The Watch That Saved My Friend’s Life
You see, while my PLB can send out a signal to anyone and everyone who could possibly help, it needs me to tell it when I need help.
But my friend’s Apple Watch… It could tell when he took a bad fall on a rock-climbing trip a few months ago.
And it could tell that he was unconscious when he didn’t respond to the watch’s prompts.
So it called 911 for him and gave the rescuers the details of his location along with some vital statistics.
I talked to him after the ordeal was over and he’d been released from the hospital. He said he remembered reaching for that next handhold.
And he remembers feeling his fingers touch it. And he remembered the feeling of his grip slipping and wondering what was going to happen next.
But he drew a blank on everything that happened after. Fortunately, the watch and EMS were able to fill in the missing details.
He’d fallen over 30 feet down a cliff face and hit his head on a rock shelf below.
He’d suffered a cracked skull and severe hematomas in his brain and was bleeding severely when EMS arrived.
He was airlifted to the emergency room, where he immediately underwent surgery to relieve pressure in his brain and repair his damaged skull.
If it hadn’t been for that watch, his story would’ve ended a lot differently.
The area where he’d been climbing covered a few hundred acres and he was there during the off-season when the trails are empty.
If it weren’t for that watch, there’s a good chance we’d have been wondering what happened to him until the spring when the tourists got back out there and found his remains.
But because of that watch — or more so, the technology now built into that watch — he’ll get another shot at conquering that peak.
And I’ll get to hang out with my buddy at least one more time.
Don’t Buy Apple
Now, the point of this story isn’t to get you to go buy an Apple Watch or even Apple stock, for that matter.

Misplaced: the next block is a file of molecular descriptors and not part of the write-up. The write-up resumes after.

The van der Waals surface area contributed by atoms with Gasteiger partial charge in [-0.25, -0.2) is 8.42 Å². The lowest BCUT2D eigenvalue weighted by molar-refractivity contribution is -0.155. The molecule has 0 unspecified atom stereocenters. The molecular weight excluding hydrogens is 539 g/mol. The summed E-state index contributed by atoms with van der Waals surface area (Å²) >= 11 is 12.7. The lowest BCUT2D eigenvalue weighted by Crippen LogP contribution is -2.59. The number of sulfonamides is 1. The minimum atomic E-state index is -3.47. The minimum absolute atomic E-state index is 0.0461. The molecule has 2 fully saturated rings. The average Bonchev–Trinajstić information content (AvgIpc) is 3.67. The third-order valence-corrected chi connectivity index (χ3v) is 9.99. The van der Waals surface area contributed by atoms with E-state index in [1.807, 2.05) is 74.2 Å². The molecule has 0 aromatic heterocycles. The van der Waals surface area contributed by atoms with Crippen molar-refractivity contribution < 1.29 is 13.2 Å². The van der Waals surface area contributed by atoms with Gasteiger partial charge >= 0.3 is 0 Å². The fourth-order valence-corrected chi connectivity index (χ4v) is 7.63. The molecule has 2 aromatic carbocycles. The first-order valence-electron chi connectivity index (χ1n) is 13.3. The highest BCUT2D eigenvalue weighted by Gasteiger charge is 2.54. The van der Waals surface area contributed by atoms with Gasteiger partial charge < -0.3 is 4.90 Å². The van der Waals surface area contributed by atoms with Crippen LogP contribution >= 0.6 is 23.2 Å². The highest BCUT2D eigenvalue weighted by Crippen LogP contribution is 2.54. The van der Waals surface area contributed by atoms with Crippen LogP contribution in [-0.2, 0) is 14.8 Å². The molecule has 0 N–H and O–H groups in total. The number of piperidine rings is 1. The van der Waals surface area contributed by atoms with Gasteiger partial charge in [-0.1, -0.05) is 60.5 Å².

My buddy has an Apple Watch and it saved him, but I’ve got a Fitbit, and within a few months it’s going to be able to do the exact same thing as his Apple Watch.
And if you’ve got an Android-powered smartwatch, it’s going to have that ability too.
All of them will, because the technology that powered the Apple Watch that saved my friend’s life isn’t Apple’s technology at all!
It actually belongs to one small, little-known company that’s setting up deals to provide it to nearly every smartwatch-maker in the world.
And my colleague Keith Kohl was one of the first analysts to find out who’s supplying this tech to Apple, and also one of the first to realize how game-changing that tech is.
So I’ve asked him to let me share that research with you, my loyal Wealth Daily subscribers.
This kind of technology is already changing the world. It’s already saving lives. And it’s going to save a lot more as it continues to revolutionize our daily lives.
And if there’s one thing I’ve learned over my career in finance, it’s that the companies that change the world almost always create a new generation of millionaires out of their investors.
I want you to be on the cutting edge as one of the earliest investors in this tech.
So I’m urging you to hear what Keith has to say and get yourself invested TODAY.
I’ll be back later this week with more ways for you to stay one step ahead of the rest of the market and pad that portfolio with more profits.
To your wealth,
After graduating Cum Laude in finance and economics, Jason designed and analyzed complex projects for the U.S. Army. He made the jump to the private sector as an investment banking analyst at Morgan Stanley, where he eventually led his own team responsible for billions of dollars in daily trading. Jason left Wall Street to found his own investment office and now shares the strategies he used and the network he built with you. Jason is the founder of Main Street Ventures, a pre-IPO investment newsletter, and co-authors The Wealth Advisory income stock newsletter. He also contributes regularly to Wealth Daily. To learn more about Jason, click here.